World Hepatitis Day
Viral hepatitis affects millions of people all around the world, and every 30 seconds, someone dies from an illness related to hepatitis. This makes it a serious problem that needs to be addressed so that it can be prevented and treated. Of course, hepatitis isn’t only caused by a virus; it can also be caused by other things such as autoimmune diseases, drugs, or alcohol.
Fortunately, there’s a holiday that aims to raise the profile of hepatitis so that it can be properly addressed. This holiday is known as World Hepatitis Day—a day that’s observed annually on July 28th. It has been a holiday since 2010 and continues to be observed every year to bring attention to this disease so better prevention programs can be enacted and access to treatment can be increased by private and government health agencies.
The History of World Hepatitis Day
World Hepatitis Day was created in 2010 by the World Health Organization. This day was led by the World Hepatitis Alliance, a not-for-profit organization that has over 300 members spread across 100 countries. They work with governments and other key partners to raise awareness about hepatitis to help speed up the search for a cure.
The Facts About Hepatitis
Hepatitis is an inflammation of the liver that can be caused by a viral infection, alcohol, drugs, or autoimmune diseases. Approximately 325 million people around the world have either chronic hepatitis B or hepatitis C. Although Hepatitis A generally doesn’t cause chronic infection, viral hepatitis causes over a million deaths per year.
Viral hepatitis comes in five different forms: hepatitis A, B, C, D, and E. All of these can cause liver disease, but hepatitis A, C, and B are the most common. Viral hepatitis can be transmitted through sexual contact, but it can also be spread in other ways. Hepatitis is usually transmitted through ingesting contaminated food or drinks, and hepatitis C is usually transmitted through contaminated blood during transfusions, contaminated medical equipment, or drug use.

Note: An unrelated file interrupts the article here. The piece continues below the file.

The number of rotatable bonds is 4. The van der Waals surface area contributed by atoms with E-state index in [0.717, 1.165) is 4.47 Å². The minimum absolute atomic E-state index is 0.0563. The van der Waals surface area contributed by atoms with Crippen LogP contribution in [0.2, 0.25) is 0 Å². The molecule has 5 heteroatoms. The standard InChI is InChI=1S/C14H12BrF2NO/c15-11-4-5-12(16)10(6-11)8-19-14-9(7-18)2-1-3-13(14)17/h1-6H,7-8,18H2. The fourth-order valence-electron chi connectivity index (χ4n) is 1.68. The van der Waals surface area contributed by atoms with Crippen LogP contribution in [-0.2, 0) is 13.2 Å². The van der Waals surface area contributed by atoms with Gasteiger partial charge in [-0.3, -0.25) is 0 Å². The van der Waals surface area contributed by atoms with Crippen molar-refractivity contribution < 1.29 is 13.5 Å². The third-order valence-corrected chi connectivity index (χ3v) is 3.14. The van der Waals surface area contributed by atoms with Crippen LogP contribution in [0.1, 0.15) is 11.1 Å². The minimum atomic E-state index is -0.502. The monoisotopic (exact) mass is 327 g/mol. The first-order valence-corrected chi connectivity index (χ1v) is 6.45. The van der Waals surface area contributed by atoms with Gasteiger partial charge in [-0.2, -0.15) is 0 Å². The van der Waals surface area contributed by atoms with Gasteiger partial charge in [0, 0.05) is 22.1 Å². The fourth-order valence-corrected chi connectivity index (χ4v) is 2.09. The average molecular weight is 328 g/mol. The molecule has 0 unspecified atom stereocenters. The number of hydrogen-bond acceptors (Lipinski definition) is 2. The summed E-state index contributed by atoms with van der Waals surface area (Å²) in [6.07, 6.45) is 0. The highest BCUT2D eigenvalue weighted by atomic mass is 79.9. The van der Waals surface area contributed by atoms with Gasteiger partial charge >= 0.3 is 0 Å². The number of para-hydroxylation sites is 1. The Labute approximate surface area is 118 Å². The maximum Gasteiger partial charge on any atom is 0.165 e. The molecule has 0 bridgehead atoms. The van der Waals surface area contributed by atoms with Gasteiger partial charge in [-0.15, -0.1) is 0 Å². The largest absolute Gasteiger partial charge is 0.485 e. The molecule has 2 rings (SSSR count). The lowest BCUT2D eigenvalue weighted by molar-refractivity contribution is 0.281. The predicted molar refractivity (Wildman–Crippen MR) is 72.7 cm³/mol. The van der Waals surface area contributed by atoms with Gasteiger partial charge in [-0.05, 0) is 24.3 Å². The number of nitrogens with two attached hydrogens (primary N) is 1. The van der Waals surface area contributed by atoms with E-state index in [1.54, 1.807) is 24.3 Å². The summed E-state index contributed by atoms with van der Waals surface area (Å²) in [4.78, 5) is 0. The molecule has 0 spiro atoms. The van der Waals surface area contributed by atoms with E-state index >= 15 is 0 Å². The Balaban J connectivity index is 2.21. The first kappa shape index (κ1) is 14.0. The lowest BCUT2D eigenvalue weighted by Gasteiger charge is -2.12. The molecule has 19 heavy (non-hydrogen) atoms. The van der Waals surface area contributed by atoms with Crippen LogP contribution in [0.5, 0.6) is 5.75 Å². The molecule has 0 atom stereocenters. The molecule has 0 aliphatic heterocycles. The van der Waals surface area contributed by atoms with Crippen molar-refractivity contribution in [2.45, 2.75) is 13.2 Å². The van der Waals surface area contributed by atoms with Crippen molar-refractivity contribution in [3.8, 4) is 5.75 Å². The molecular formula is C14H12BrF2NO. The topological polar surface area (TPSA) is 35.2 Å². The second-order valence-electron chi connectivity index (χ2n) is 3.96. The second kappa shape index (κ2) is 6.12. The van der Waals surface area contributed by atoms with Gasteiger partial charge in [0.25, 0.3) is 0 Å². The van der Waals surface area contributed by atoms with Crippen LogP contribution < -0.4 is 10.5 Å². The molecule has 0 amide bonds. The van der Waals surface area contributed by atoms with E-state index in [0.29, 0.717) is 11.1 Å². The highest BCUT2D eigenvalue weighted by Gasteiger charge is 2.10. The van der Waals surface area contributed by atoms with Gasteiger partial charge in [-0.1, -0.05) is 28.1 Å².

Hepatitis has a variety of symptoms, and these symptoms can include fever, fatigue, joint pain, dark urine, nausea, abdominal pain, vomiting, loss of appetite, jaundice, and light-colored stools. Anyone who suspects that they might have hepatitis should have a blood test performed by their doctor.
People who are at risk of contracting hepatitis include international travelers, IV drug users, people who have unprotected sex, children born to mothers with HBV, those who live with someone who has chronic hepatitis, and workers who come into contact with bodily fluids, stool, or blood.
Observing World Hepatitis Day
This holiday can be observed first and foremost by spreading the word about it. This means telling everyone you know about this holiday. It also means using the hashtag #WorldHepatitisDay on your social media accounts to spread the word about it beyond your circle of friends and family. On this day, you can also take the time to make a donation to one of the hepatitis foundations that exist.